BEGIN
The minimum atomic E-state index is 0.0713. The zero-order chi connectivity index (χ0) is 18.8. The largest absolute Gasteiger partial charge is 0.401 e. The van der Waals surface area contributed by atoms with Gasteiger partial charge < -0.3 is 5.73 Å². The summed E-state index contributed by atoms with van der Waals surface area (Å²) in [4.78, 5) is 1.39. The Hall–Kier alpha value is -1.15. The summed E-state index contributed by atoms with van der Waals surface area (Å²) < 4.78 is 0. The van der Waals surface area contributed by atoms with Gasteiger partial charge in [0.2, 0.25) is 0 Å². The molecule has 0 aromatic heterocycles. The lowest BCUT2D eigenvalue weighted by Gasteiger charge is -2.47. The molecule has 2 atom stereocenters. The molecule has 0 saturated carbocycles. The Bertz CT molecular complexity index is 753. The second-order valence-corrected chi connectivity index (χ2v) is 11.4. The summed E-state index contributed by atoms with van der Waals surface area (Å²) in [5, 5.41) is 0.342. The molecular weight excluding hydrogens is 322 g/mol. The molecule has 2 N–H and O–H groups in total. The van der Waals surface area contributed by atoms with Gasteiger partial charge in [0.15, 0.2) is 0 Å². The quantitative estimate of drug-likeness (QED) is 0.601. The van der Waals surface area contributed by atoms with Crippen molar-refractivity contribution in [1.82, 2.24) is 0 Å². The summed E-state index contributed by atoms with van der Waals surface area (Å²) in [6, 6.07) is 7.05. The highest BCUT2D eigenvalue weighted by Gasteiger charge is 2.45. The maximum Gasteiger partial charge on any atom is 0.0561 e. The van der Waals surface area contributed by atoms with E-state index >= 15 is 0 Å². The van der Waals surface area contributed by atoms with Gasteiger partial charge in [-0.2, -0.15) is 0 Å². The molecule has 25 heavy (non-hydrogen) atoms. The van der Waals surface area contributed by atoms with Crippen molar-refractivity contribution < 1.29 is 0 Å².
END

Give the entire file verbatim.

The minimum atomic E-state index is 0.0713. The zero-order chi connectivity index (χ0) is 18.8. The largest absolute Gasteiger partial charge is 0.401 e. The van der Waals surface area contributed by atoms with Gasteiger partial charge < -0.3 is 5.73 Å². The summed E-state index contributed by atoms with van der Waals surface area (Å²) in [4.78, 5) is 1.39. The Hall–Kier alpha value is -1.15. The summed E-state index contributed by atoms with van der Waals surface area (Å²) < 4.78 is 0. The van der Waals surface area contributed by atoms with Gasteiger partial charge in [0.2, 0.25) is 0 Å². The molecule has 0 aromatic heterocycles. The lowest BCUT2D eigenvalue weighted by Gasteiger charge is -2.47. The molecule has 2 atom stereocenters. The molecule has 0 saturated carbocycles. The Bertz CT molecular complexity index is 753. The second-order valence-corrected chi connectivity index (χ2v) is 11.4. The summed E-state index contributed by atoms with van der Waals surface area (Å²) in [5, 5.41) is 0.342. The molecular weight excluding hydrogens is 322 g/mol. The molecule has 2 N–H and O–H groups in total. The van der Waals surface area contributed by atoms with Gasteiger partial charge in [0.15, 0.2) is 0 Å². The quantitative estimate of drug-likeness (QED) is 0.601. The van der Waals surface area contributed by atoms with Crippen molar-refractivity contribution in [1.82, 2.24) is 0 Å². The summed E-state index contributed by atoms with van der Waals surface area (Å²) in [6, 6.07) is 7.05. The highest BCUT2D eigenvalue weighted by Gasteiger charge is 2.45. The maximum Gasteiger partial charge on any atom is 0.0561 e. The van der Waals surface area contributed by atoms with E-state index >= 15 is 0 Å². The van der Waals surface area contributed by atoms with Gasteiger partial charge in [-0.2, -0.15) is 0 Å². The molecule has 25 heavy (non-hydrogen) atoms. The van der Waals surface area contributed by atoms with Crippen molar-refractivity contribution < 1.29 is 0 Å².